Several areas of the eye are most important in glaucoma, both in the anterior and posterior segment. We will review some of them in the animal models and elicit the differences of the ocular features between the species: Exit pathways; Ciliary body; and vascular structures in relation to Vitreous body, Optic nerve head and Retina. As a result of the mechanism of damage, different tissular elements must be highlighted as essential in order for glaucoma pathological mechanisms to be feasible:
The Great Divide: The inversion of the retina
The majority of invertebrates have a direct retina [42], but all vertebrates have an inverted retina [43]. In inverted retina the axons of the ganglion cells are situated in the internal layer of the retina. In order to abandon the eye, the axons have to bend and pierce the ocular layers, including the retina itself, so as to reach the nuclei of the CNS. The bending of the axons takes place at the optic disc in the contributing to the inner wall of the vitreous cavity. The presence of astrocytes enveloping the axons in the neural rim of the optic disc is a salient feature in many species. An optic disc is absent in invertebrates (Mollusca) as the retinas are direct and neural fibers abandon the eye from the back thereof rather than from the surface of the retina as in vertebrates. Even bicameral eyes that resemble the vertebrate eye, such as the octopus eye, do not possess an optic disc. Optic disc damage is substantial to glaucoma, as we know it, and irrespective of the mechanism, the absence of the disc makes it almost impossible to think of glaucoma.
Ciliary Body and the Exit Pathways
In hominids, the great development of the mass of the ciliary muscle for the gaining of accommodation, concurrent with high central visual acuity, obliterates all the posterior vessels, sparing only the anterior one, which becomes the Schlemm's canal [44]. Passive funnel distension is reduced and partially substituted by ciliary muscle contraction and relaxation, which ceases with presbyopia (Figure 3).
Classically, an increase in the difficulty of the evacuation of the aqueous humor is at the base of IOP increment. This is related to the special structure of the aqueous outflow pathways in humans as a result of the acquisition of accommodation capabilities.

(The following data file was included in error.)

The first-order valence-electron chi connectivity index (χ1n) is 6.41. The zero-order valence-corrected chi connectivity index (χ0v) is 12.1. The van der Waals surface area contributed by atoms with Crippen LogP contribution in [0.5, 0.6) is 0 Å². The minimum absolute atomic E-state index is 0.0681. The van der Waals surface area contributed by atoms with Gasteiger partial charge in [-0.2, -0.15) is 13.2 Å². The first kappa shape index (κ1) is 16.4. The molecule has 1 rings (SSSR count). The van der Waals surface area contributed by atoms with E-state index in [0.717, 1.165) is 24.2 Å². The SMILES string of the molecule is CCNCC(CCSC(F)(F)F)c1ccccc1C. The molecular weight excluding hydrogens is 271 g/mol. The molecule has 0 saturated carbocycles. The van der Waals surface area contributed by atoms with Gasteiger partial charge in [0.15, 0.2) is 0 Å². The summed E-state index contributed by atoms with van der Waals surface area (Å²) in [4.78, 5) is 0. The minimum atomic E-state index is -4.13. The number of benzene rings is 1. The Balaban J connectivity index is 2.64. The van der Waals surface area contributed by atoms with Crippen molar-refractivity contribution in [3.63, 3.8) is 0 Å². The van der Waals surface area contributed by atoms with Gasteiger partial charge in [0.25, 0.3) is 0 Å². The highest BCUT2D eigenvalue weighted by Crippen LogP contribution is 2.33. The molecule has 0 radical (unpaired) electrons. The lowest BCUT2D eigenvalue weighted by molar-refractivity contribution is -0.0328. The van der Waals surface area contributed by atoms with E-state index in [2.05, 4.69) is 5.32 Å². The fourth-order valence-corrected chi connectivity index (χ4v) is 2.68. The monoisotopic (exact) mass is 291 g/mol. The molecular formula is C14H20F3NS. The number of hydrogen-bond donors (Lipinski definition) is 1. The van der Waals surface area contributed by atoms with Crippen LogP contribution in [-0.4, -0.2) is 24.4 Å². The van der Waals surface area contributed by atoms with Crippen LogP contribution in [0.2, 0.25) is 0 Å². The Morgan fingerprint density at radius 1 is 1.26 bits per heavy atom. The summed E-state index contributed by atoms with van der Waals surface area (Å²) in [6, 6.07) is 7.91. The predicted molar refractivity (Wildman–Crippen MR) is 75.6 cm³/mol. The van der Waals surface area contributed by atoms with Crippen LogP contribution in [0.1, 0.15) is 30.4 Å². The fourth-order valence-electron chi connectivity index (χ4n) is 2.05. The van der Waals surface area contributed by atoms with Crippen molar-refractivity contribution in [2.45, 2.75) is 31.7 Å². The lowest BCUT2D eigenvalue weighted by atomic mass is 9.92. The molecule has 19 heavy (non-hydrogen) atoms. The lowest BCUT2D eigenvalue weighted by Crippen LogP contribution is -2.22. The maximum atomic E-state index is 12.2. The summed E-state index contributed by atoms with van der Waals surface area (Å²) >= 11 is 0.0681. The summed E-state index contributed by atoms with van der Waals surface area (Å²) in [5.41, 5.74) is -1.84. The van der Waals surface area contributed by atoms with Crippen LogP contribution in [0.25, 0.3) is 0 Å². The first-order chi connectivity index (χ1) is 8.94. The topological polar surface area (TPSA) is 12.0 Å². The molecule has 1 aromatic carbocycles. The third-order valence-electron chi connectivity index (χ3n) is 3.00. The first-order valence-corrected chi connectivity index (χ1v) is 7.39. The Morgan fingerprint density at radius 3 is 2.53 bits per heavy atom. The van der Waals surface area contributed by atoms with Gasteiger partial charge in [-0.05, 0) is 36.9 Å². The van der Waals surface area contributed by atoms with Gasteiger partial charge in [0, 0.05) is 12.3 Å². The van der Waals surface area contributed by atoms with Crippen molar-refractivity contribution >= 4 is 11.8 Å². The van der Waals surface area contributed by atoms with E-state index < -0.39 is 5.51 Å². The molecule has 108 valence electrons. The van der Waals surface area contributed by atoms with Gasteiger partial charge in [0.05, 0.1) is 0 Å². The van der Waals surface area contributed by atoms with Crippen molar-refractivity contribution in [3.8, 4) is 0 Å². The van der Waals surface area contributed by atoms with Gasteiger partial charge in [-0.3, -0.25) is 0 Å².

This difference in the number of evacuation vessels helps to explain a tendency towards an increase in resistance to outflow in humans, as well as why is it so difficult to have a sustained elevated IOP in most mammals.
An angular vascular plexus is the norm in big mammals with lax extra-cellular material controlled by connective cells, although in mice and rats it is so small as to contain only a vessel and very scarce angular tissue. In humans the vascular plexus is reduced to the anteriorly situated Schlemm’s canal. The reduction of the detached ciliary body in humans displaces the GAGs towards the anterior chamber. Coloidosmotic glycosaminoglycans (GAGs) give rise to the Cameral Mucous Gel (CMG) [45,46]. The CMG is more difficult to control because in its new position it is not made available to ciliary body connective and endothelial cells. While the passage through the ciliary tissue in mammals contains variable amounts of extracellular material (ECM) and GAGs, cellular elements of the connective tissue have enhanced destruction capabilities for ECM. In humans the CMG is displaced to the anterior chamber, outside the control of the connective cells. CMG is difficult to control in humans compared to other mammals. Colloidosmotic properties of CMG depend essentially on the secreting ciliary epithelium.
As a self-fulfilling prophecy, an almost complete destruction of the anterior exit pathways is needed in experimental models with low mammals before a clear increase in IOP is reached. The model is not considered successful until ischemic damage is present, thus closing the circle.